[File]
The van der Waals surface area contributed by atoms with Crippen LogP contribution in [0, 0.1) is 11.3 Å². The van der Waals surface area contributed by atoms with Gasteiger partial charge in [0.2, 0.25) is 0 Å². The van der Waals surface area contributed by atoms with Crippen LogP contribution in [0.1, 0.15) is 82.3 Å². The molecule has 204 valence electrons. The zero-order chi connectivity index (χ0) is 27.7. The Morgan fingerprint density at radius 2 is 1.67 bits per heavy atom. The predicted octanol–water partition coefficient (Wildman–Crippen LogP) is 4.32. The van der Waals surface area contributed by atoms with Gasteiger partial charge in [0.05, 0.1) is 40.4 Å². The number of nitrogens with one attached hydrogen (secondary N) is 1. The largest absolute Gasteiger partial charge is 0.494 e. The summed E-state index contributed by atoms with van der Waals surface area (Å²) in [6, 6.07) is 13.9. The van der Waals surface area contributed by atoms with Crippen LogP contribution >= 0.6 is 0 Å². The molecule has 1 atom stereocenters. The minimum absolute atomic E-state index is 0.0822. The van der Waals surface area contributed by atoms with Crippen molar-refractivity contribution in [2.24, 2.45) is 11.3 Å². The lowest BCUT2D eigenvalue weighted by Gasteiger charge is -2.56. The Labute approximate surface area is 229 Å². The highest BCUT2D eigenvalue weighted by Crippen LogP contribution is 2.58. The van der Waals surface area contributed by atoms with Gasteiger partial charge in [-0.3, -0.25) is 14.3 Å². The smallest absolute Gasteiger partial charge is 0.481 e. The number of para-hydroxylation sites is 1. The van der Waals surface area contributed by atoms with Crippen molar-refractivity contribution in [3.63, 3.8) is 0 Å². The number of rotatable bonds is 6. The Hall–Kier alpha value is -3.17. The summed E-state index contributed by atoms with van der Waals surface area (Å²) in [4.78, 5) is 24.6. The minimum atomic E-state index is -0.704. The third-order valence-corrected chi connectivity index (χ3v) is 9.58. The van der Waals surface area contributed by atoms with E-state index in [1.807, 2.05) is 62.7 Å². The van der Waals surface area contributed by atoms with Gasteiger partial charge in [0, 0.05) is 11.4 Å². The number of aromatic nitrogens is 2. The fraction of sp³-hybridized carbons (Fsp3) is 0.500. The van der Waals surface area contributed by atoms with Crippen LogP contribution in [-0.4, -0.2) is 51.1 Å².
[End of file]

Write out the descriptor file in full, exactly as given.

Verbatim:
The van der Waals surface area contributed by atoms with Crippen LogP contribution in [0, 0.1) is 11.3 Å². The van der Waals surface area contributed by atoms with Gasteiger partial charge in [0.2, 0.25) is 0 Å². The van der Waals surface area contributed by atoms with Crippen LogP contribution in [0.1, 0.15) is 82.3 Å². The molecule has 204 valence electrons. The zero-order chi connectivity index (χ0) is 27.7. The Morgan fingerprint density at radius 2 is 1.67 bits per heavy atom. The predicted octanol–water partition coefficient (Wildman–Crippen LogP) is 4.32. The van der Waals surface area contributed by atoms with Gasteiger partial charge in [0.05, 0.1) is 40.4 Å². The number of nitrogens with one attached hydrogen (secondary N) is 1. The largest absolute Gasteiger partial charge is 0.494 e. The summed E-state index contributed by atoms with van der Waals surface area (Å²) in [6, 6.07) is 13.9. The van der Waals surface area contributed by atoms with Crippen LogP contribution >= 0.6 is 0 Å². The molecule has 1 atom stereocenters. The minimum absolute atomic E-state index is 0.0822. The van der Waals surface area contributed by atoms with Crippen molar-refractivity contribution in [2.24, 2.45) is 11.3 Å². The lowest BCUT2D eigenvalue weighted by Gasteiger charge is -2.56. The Labute approximate surface area is 229 Å². The highest BCUT2D eigenvalue weighted by Crippen LogP contribution is 2.58. The van der Waals surface area contributed by atoms with Gasteiger partial charge in [-0.3, -0.25) is 14.3 Å². The smallest absolute Gasteiger partial charge is 0.481 e. The number of para-hydroxylation sites is 1. The van der Waals surface area contributed by atoms with Crippen molar-refractivity contribution in [3.63, 3.8) is 0 Å². The number of rotatable bonds is 6. The Hall–Kier alpha value is -3.17. The summed E-state index contributed by atoms with van der Waals surface area (Å²) in [4.78, 5) is 24.6. The minimum atomic E-state index is -0.704. The third-order valence-corrected chi connectivity index (χ3v) is 9.58. The van der Waals surface area contributed by atoms with E-state index in [1.807, 2.05) is 62.7 Å². The van der Waals surface area contributed by atoms with Gasteiger partial charge in [0, 0.05) is 11.4 Å². The number of aromatic nitrogens is 2. The fraction of sp³-hybridized carbons (Fsp3) is 0.500. The van der Waals surface area contributed by atoms with Crippen LogP contribution in [-0.4, -0.2) is 51.1 Å².